US President Donald Trump is expected to bring significant change to the country’s macroeconomic policy. In an effort to boost the economy (IGF) (ITA), the new administration plans to increase infrastructure spending, reduce tax rates, and cut excessive regulations that are hampering business activity.
Implementation of these policies could require the introduction of new legislation, as well as potential amendments of current legislation and tax reforms. The overall expectation seems to be that easing fiscal policy over the next two years could imply expected growth and inflation in the US and other economies.
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The OECD’s1 calculations in its Economic Outlook report in November 2016 gave some estimates of the possible impact of fiscal measures on economic growth. The fiscal effect would result from measures adopted by the government, including significant expenditures and tax cuts.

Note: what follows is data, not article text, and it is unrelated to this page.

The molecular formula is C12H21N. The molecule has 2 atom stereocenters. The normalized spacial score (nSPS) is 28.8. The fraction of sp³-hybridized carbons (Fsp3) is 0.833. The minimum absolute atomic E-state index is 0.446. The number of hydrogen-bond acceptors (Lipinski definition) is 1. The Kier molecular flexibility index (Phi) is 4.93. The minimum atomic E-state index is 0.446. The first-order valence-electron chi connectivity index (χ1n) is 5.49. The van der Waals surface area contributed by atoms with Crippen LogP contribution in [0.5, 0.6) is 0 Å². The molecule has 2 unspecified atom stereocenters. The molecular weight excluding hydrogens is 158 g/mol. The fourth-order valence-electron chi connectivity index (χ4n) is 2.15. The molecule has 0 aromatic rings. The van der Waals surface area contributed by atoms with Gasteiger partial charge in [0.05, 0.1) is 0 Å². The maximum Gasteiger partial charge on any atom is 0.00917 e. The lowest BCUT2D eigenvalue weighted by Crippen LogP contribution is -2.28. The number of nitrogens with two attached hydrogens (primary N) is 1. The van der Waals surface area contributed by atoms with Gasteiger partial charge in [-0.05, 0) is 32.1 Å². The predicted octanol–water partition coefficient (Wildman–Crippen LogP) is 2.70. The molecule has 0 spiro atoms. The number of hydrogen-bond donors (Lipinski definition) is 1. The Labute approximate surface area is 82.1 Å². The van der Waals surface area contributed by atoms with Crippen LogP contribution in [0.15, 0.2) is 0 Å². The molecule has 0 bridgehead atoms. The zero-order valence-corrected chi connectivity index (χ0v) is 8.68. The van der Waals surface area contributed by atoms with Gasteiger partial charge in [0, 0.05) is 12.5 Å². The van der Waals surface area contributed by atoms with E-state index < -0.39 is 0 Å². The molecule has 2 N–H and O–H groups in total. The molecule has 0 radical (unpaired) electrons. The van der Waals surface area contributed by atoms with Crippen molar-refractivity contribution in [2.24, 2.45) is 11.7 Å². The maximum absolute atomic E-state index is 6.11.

Other forces could include monetary, structural, and macroeconomic policies adopted by the US government. According to the November 2016 OECD report, the fiscal initiative could increase global growth 0.1% in 2017 and 0.3% in 2018. Global growth is expected to be 3.3% and 3.6% in 1Q17 and 1Q18, respectively.
The fiscal measures of tax cuts and government spending incorporated into US growth include:
The sectors to benefit most from a fiscal stimulus include financial, infrastructure, aerospace, and defense. Some of the companies in these sectors include Wells Fargo (WFC), Bank of America (BAC), JPMorgan Chase (JPM), and Vulcan Materials (VMC), which are expected to have a strong 2017.
According to Goldman Sachs’s Jan Hatzius, the momentum in economic activity gained in 3Q16, and the Trump administration’s fiscal measures could help the economy to grow in 2017.
Let’s look at the impact of the fiscal stimulus in the final article of this series.